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Horizon Campus helps generate a skilled workforce for SL biotech industry


Comments / {{hitsCtrl.values.hits}} Views / Wednesday, 4 April 2018 00:00


With the extraordinary developments occurring in the field of biotechnology globally, leading to significant changes in world commerce, as well as in human health and welfare, Sri Lankan industries need to get involved in this sector to ensure that the country doesn’t fail to reap the huge benefits that are offered through this industry. A large part of this would constitute in creating a strong cadre of scientists, working in all areas of the biotech sector. 

As such, Horizon Campus has been playing an integral role in contributing to the talent development of the bio technology industry in the country, by training the potential workforce required for this sector, through their globally accredited bio technology degrees in affiliation with highly ranked Nilai Campus in Malaysia. 

Offering two key degrees comprising of a Diploma in Biotechnology and a Bachelor of Science (Hons) in Biotechnology, both the courses cover a comprehensive range of subjects that encompass the applications of biochemistry, molecular biology, genetic engineering, bioinformatics, cell culture techniques, marine and environmental biotechnology and others for the development of new products. 

Dr. Thusitha Gajanayake, Senior Lecturer at Horizon Campus outlined the industry opportunities, as well as the talent development requirements to fulfill them.

Commenting on the pharmaceutical industry, Dr. Gajanayake said: “Dramatic advances have been made in medical biotechnology with the production of vaccines employing recombinant DNA methods for genetic engineering applications in the treatment of hereditable and communicable diseases. In Sri Lanka, this represents a cost-effective alternative to the prescription of expensive original products, where local pharmaceutical companies can manufacture equally good medications rather than importing it, leading to lower costs in medications. Many leading pharmaceutical companies in the country have already commenced exploring opportunities in this area and have established well equipped laboratories to carry out further research and development.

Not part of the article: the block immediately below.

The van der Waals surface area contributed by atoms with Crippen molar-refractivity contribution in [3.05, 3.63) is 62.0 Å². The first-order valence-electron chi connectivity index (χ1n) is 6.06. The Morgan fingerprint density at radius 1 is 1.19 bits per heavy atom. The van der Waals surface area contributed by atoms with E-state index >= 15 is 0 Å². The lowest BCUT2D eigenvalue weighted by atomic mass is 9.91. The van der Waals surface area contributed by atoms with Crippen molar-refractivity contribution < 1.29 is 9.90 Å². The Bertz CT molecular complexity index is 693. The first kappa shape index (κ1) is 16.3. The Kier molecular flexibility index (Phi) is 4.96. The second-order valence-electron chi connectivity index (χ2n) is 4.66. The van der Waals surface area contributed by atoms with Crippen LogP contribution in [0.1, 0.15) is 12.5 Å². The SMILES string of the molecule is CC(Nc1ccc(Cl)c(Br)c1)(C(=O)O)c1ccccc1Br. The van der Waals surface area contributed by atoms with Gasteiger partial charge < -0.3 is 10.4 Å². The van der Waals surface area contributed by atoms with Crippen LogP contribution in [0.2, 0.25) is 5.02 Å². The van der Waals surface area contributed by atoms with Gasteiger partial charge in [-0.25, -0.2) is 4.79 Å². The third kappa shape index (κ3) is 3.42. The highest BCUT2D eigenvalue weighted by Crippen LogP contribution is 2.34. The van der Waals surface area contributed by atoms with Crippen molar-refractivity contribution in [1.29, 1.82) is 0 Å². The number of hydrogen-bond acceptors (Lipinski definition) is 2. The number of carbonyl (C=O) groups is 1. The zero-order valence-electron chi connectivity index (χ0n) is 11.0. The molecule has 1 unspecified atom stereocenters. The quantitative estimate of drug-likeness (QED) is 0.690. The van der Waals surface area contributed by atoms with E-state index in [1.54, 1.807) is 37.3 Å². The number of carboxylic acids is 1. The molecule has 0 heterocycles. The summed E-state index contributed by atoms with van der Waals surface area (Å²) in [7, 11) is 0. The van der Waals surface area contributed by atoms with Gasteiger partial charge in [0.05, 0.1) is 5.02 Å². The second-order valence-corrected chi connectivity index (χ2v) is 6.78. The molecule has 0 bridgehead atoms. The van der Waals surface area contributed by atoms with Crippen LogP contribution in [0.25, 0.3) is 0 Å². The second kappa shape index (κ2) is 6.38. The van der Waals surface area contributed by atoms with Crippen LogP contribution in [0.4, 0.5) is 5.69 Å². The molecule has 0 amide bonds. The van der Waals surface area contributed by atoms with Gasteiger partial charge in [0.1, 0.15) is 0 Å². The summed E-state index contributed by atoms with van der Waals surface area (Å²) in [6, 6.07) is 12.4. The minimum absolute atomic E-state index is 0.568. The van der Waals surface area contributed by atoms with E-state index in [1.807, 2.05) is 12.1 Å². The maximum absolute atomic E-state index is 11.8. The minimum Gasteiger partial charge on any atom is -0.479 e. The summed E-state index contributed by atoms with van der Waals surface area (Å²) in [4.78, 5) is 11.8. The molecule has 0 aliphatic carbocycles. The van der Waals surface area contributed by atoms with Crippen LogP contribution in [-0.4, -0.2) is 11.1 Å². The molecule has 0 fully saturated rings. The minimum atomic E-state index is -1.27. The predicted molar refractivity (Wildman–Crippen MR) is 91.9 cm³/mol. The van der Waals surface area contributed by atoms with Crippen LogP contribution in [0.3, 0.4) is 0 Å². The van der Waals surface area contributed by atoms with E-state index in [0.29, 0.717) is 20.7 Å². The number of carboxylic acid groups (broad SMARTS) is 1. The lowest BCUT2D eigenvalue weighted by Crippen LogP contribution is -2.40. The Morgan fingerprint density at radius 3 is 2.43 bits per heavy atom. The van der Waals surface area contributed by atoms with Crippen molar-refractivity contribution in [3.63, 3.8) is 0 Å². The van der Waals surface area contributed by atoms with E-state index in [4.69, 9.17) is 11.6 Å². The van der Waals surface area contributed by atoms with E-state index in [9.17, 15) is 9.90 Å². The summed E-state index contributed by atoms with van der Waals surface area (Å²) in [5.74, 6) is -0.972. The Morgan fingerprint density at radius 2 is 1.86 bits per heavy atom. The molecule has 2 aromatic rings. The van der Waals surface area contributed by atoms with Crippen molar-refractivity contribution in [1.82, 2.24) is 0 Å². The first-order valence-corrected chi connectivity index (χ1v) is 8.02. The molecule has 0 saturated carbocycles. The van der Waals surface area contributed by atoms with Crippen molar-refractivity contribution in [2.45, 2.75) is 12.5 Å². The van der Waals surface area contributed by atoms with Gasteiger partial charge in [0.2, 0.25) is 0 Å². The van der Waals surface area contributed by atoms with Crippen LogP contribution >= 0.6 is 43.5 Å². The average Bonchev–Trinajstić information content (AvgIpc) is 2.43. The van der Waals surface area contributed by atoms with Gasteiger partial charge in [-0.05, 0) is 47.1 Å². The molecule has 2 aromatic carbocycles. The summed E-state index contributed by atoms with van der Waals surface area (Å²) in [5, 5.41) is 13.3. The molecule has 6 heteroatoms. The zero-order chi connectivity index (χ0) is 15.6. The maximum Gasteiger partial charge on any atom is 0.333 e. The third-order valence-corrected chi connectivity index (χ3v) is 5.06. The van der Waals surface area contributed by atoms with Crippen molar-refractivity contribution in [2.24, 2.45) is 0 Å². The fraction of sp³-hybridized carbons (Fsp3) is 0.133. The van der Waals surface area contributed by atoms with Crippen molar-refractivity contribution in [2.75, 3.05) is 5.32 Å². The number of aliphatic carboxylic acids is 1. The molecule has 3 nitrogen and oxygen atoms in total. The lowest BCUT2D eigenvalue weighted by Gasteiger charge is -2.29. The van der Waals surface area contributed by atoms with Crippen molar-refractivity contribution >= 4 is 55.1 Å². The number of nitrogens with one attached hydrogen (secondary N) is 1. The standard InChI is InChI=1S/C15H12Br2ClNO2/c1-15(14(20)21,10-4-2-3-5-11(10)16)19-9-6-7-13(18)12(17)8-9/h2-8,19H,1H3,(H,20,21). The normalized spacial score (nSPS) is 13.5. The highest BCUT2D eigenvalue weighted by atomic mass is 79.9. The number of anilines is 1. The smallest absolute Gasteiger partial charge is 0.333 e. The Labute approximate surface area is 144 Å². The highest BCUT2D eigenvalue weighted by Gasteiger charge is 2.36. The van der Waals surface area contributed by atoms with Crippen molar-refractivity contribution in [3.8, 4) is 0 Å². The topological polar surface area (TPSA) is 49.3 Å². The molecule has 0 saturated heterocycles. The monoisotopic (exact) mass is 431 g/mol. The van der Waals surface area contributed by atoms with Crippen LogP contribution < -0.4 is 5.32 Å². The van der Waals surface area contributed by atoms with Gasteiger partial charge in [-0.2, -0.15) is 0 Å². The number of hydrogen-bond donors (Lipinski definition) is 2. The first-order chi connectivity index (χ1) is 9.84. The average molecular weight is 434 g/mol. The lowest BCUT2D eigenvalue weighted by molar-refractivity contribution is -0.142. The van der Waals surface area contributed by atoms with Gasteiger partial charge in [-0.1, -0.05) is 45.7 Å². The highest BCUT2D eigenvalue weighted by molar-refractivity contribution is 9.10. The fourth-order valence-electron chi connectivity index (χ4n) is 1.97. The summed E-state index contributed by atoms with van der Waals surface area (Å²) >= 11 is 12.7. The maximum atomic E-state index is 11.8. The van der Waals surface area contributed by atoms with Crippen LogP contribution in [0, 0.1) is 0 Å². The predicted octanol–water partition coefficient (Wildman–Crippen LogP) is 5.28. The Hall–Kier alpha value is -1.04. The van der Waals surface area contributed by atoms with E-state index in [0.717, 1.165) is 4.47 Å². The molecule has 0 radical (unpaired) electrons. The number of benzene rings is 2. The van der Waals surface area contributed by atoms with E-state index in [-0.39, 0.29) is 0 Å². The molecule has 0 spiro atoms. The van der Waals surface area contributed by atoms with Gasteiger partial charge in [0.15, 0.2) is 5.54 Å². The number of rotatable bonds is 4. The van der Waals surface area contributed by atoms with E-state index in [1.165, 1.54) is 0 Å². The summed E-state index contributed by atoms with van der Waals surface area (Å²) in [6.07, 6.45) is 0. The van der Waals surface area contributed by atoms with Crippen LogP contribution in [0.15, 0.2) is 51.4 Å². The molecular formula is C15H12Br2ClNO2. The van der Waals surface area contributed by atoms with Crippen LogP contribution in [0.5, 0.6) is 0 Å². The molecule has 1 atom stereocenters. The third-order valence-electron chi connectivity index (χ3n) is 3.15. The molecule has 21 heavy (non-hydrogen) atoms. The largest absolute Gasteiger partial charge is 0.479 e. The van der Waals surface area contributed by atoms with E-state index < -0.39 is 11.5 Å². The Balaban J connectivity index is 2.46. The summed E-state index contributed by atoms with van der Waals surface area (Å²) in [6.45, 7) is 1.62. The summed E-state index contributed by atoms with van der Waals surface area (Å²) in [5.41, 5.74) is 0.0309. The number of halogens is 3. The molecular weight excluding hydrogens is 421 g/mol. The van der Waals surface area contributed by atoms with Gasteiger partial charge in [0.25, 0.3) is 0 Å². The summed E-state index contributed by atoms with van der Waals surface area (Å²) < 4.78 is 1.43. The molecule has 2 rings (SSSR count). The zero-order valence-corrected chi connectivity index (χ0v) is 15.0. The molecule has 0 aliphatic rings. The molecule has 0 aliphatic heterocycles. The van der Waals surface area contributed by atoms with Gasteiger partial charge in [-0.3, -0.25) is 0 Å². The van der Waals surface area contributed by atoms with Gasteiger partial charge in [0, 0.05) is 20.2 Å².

“At Horizon, we prepare students to engage in lab research, explore biotechnology and medical applications of products categories and DNA testing and drug discovery to help train them into the competent human capital the pharmaceutical industry needs.”

Commenting on the agriculture industry, he said: “It’s no longer necessary to depend on sustained harvest, which may be subject to vagaries of weather or climate. By means of genetic engineering, genes coding for economically desirable traits can be cloned and those systems established in the laboratory in controlled culture and production. For Sri Lanka, this presents a solution to prevent importing certain food products and have them locally manufactured instead. Additionally the financial savings in agriculture would be huge with reductions in the need for pesticides, herbicides, as well as the cost of spraying. Sri Lanka therefore needs a workforce with the capability of identifying how genetically modified foods and organisms can be made. These are key area covered in our curriculums that comprises molecular biology, genetic engineering, bioinformatics and cell culture techniques.”

Commenting on the environment, he said: “Biotechnology is also increasingly applied in the field of environmental protection, including waste management and environmental rehabilitation. Biosensors used for the detection of harmful substances in water, air and soil are the key tools of environmental biotechnology. Researchers are developing systems based on microorganisms of enzymes to help indicate environmental toxins. Therefore environmental biotechnology is a field with great potential in a county like ours that is in dire need of such services. Our degrees cover both marine and environmental biotechnology and addresses methodologies of how to optimise the use of biotechnology-related tools and strategies for predicting and monitoring contamination and developing mitigation measures.”

With almost all sectors making increased use of bio-based processes and products, with their value-added chains being supplemented with biotechnological components, Horizon Campus, backed by its highly knowledgeable experts in the field and strong links to the industry is today slated as a leading campus for bio technology education in the country.

Registrations are now open and more information can be obtained by logging on to www.horizoncampus.edu.lk.


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